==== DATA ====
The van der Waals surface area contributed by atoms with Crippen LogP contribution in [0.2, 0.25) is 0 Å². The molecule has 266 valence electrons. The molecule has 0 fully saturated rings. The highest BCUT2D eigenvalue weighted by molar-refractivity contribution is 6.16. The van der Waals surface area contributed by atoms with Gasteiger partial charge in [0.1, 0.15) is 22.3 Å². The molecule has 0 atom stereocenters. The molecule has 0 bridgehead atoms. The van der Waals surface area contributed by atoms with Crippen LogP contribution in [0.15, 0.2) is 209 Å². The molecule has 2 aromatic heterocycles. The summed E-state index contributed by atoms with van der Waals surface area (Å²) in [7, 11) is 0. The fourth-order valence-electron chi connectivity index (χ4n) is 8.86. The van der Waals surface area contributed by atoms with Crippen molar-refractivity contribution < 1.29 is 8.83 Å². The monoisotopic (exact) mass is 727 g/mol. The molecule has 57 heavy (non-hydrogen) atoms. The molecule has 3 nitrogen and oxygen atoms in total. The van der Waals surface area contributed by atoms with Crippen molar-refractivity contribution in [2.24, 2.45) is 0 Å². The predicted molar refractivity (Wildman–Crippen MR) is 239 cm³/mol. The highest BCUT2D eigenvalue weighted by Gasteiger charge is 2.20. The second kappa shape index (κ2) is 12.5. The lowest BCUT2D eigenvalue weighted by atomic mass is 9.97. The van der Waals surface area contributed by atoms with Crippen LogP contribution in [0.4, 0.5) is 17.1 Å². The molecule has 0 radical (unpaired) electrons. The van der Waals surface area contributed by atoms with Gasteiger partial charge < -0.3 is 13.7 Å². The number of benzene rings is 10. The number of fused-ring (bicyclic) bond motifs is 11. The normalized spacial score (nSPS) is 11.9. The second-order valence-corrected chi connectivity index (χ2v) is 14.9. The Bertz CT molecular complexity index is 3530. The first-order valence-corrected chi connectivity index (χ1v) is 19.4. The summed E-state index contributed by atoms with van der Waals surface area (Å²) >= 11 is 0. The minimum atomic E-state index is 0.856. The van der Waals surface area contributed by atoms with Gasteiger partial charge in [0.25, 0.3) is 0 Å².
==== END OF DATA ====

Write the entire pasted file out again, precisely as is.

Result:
The van der Waals surface area contributed by atoms with Crippen LogP contribution in [0.2, 0.25) is 0 Å². The molecule has 266 valence electrons. The molecule has 0 fully saturated rings. The highest BCUT2D eigenvalue weighted by molar-refractivity contribution is 6.16. The van der Waals surface area contributed by atoms with Gasteiger partial charge in [0.1, 0.15) is 22.3 Å². The molecule has 0 atom stereocenters. The molecule has 0 bridgehead atoms. The van der Waals surface area contributed by atoms with Crippen LogP contribution in [0.15, 0.2) is 209 Å². The molecule has 2 aromatic heterocycles. The summed E-state index contributed by atoms with van der Waals surface area (Å²) in [7, 11) is 0. The fourth-order valence-electron chi connectivity index (χ4n) is 8.86. The van der Waals surface area contributed by atoms with Crippen molar-refractivity contribution < 1.29 is 8.83 Å². The monoisotopic (exact) mass is 727 g/mol. The molecule has 57 heavy (non-hydrogen) atoms. The molecule has 3 nitrogen and oxygen atoms in total. The van der Waals surface area contributed by atoms with Crippen molar-refractivity contribution in [2.24, 2.45) is 0 Å². The predicted molar refractivity (Wildman–Crippen MR) is 239 cm³/mol. The highest BCUT2D eigenvalue weighted by Gasteiger charge is 2.20. The second kappa shape index (κ2) is 12.5. The lowest BCUT2D eigenvalue weighted by atomic mass is 9.97. The van der Waals surface area contributed by atoms with Crippen LogP contribution in [0.4, 0.5) is 17.1 Å². The molecule has 0 radical (unpaired) electrons. The van der Waals surface area contributed by atoms with Gasteiger partial charge < -0.3 is 13.7 Å². The number of benzene rings is 10. The number of fused-ring (bicyclic) bond motifs is 11. The normalized spacial score (nSPS) is 11.9. The second-order valence-corrected chi connectivity index (χ2v) is 14.9. The Bertz CT molecular complexity index is 3530. The first-order valence-corrected chi connectivity index (χ1v) is 19.4. The summed E-state index contributed by atoms with van der Waals surface area (Å²) >= 11 is 0. The minimum atomic E-state index is 0.856. The van der Waals surface area contributed by atoms with Gasteiger partial charge in [0.25, 0.3) is 0 Å².